Thousands of Vietnamese Protest at Formosa Steel Plant in Ha Tinh
RFA - 10/03/2016
Thousands of demonstrators converged on a Taiwanese steel factory in Vietnam's
central province of Ha Tinh on Sunday to press claims over a major toxic spill
in April that killed tons of fish and devastated the local economy.
The protest followed the launch last month of
some 500 individual lawsuits demanding compensation from Ha Tinh provinces
Formosa Plastics Group for a toxic chemical spill that put thousands of
fishermen and fish processing workers out of work and drew sharp criticism of
Vietnam's government for a slow reaction.
"October 2 is the day parishioners follow the
call of the priests in charge to march peacefully, demanding transparency from
Formosa, and fair compensation for people, demanding Formosa to stop releasing
waste into our Quyen river," a female protester told RFA's Vietnamese service.
"What is Formosa? Why did they have to use
hundreds of policemen, hundreds of vehicles, vans, fire fighter trucks and
weapons? What did people do?" said the woman, who spoke on condition of
The lawsuits and the protest was organized by a
local Roman Catholic diocese, which urged demonstrators to remain peaceful.
Social media carried home-made videos showing some clashes between authorities
and protestors, who want the stell plant closed and more compensatoin for lost
"I was not surprised but very moved to see most
people were peaceful at the protest. Priests told people not to shout or engage
in any violence, avoiding any clash with the police. I was very moved to see
that in such a situation people still stayed calm and there is no report about
damage to the factory," blogger and activist Nguyen Anh Tuan told RFA.
He said the protest against Formosa "is not over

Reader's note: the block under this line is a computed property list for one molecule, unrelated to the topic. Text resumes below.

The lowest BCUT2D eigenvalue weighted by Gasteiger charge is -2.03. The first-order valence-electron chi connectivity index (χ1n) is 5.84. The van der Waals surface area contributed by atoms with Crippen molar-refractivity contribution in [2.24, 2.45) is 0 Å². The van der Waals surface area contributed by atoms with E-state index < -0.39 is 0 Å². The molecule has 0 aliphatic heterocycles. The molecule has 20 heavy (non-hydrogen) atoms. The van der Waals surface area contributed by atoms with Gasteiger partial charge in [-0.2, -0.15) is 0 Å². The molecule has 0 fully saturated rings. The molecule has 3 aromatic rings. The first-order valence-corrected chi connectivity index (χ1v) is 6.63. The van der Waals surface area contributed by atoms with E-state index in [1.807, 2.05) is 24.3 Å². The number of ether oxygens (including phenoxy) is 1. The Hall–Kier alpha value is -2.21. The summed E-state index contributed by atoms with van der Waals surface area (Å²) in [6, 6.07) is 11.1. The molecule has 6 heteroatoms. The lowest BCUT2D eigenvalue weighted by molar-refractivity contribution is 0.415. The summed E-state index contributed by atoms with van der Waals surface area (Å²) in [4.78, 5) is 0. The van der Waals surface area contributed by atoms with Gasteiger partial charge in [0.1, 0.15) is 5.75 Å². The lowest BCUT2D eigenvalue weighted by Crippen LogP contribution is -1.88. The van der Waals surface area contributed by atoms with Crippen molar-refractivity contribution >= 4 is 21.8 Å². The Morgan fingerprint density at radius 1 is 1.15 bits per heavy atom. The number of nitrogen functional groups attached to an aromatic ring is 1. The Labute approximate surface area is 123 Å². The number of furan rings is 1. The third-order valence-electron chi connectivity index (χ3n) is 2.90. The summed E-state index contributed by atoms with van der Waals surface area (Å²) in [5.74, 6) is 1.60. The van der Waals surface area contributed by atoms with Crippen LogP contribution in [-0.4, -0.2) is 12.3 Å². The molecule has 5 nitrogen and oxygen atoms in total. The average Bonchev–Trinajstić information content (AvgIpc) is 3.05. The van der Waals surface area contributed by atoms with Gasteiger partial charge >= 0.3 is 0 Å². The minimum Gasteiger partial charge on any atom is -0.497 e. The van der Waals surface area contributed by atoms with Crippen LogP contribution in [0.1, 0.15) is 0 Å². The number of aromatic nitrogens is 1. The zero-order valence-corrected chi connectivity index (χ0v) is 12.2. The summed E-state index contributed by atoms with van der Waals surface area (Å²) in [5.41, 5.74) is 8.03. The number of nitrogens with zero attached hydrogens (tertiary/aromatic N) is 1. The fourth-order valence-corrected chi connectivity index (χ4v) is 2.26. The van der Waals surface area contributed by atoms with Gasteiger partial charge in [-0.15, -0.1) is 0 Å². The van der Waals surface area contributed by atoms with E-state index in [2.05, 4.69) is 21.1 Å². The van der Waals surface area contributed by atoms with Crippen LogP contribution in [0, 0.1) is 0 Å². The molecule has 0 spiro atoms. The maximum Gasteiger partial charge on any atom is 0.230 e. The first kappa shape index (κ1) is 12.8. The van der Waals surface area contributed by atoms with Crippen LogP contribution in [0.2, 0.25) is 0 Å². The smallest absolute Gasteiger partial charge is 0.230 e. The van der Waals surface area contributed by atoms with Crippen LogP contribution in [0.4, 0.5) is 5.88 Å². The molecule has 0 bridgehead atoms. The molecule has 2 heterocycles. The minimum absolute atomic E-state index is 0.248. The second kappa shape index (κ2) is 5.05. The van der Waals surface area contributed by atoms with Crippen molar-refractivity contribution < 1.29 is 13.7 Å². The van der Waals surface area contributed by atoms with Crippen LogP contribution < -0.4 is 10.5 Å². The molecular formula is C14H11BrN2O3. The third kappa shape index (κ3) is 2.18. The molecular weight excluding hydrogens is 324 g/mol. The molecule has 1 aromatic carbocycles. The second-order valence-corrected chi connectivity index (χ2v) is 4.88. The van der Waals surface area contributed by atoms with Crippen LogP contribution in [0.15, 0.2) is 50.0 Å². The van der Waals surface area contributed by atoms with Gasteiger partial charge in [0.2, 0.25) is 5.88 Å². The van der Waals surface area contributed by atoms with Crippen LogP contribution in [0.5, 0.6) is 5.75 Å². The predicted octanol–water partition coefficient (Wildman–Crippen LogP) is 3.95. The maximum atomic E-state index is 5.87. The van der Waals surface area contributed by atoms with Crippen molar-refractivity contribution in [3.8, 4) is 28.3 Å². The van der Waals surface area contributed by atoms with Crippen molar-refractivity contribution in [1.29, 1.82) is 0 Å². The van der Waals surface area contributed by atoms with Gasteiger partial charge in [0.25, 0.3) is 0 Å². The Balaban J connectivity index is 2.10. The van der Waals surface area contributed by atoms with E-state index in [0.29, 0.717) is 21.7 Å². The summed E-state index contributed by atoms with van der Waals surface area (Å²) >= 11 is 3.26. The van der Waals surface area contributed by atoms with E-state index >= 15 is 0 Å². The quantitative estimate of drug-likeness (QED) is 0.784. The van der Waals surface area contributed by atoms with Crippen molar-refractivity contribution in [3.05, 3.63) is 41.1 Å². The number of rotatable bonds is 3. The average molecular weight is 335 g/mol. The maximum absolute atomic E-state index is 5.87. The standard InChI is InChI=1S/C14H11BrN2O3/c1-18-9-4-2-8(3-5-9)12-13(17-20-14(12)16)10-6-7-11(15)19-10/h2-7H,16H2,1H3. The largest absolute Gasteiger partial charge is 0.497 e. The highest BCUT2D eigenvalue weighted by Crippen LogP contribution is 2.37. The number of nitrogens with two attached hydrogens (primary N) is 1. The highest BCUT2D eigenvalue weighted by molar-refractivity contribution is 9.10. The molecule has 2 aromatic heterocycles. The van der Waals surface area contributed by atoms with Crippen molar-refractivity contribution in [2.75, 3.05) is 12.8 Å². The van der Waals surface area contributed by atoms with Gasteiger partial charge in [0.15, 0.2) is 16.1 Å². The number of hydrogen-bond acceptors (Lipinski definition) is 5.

yet. It just started."
'What is left behind after the protest is the
belief of people in Ha Tinh and Nghe An and they believe that they will win. By
being non violent they will win in the end," freelance journalist Huynh Ngoc
Chenh told RFA.
In August, more than 200 policemen blocked and
assaulted some of the 4,000 Catholic parishioners who tried to march to Ky Anh
township’s administrative offices to protest government inaction over their
In June, the Formosa Plastics Group steel plant
acknowledged it was responsible for the release of toxic chemicals in April that
killed an estimated 115 tons of fish and left fishermen and tourism industry
workers jobless in Ha Tinh and three other central provinces.
Vietnam's government said in a report to the
National Assembly in July that the disaster had harmed the livelihoods of more
than 200,000 people, including 41,000 fishermen.
Formosa Plastics's $10.6 billion steel complex
in Ha Tinh province includes a steel plant, a power plant and a deep sea port,
and is one of the largest foreign investments in Vietnam.
A woman who gave her name only as Phuong,
however, said local people want Formosa to pack its bags.
"They want to talk to Formosa directly but
nobody came out to talk to the protesters, only policemen lining up in front of
Formosa," she told RFA.
"I will continue protests until we get
reasonable compensations and Formosa leaves Vietnam. Everybody wants the same
thing. As long as Formosa stays here we will continue our fight even if they
increase their compensation," said Phuong.
Reported by Mac Lam and Xuan Nguyen for RFA's
Vietnamese Service. Translated by Viet Ha. Written in English by Paul Eckert.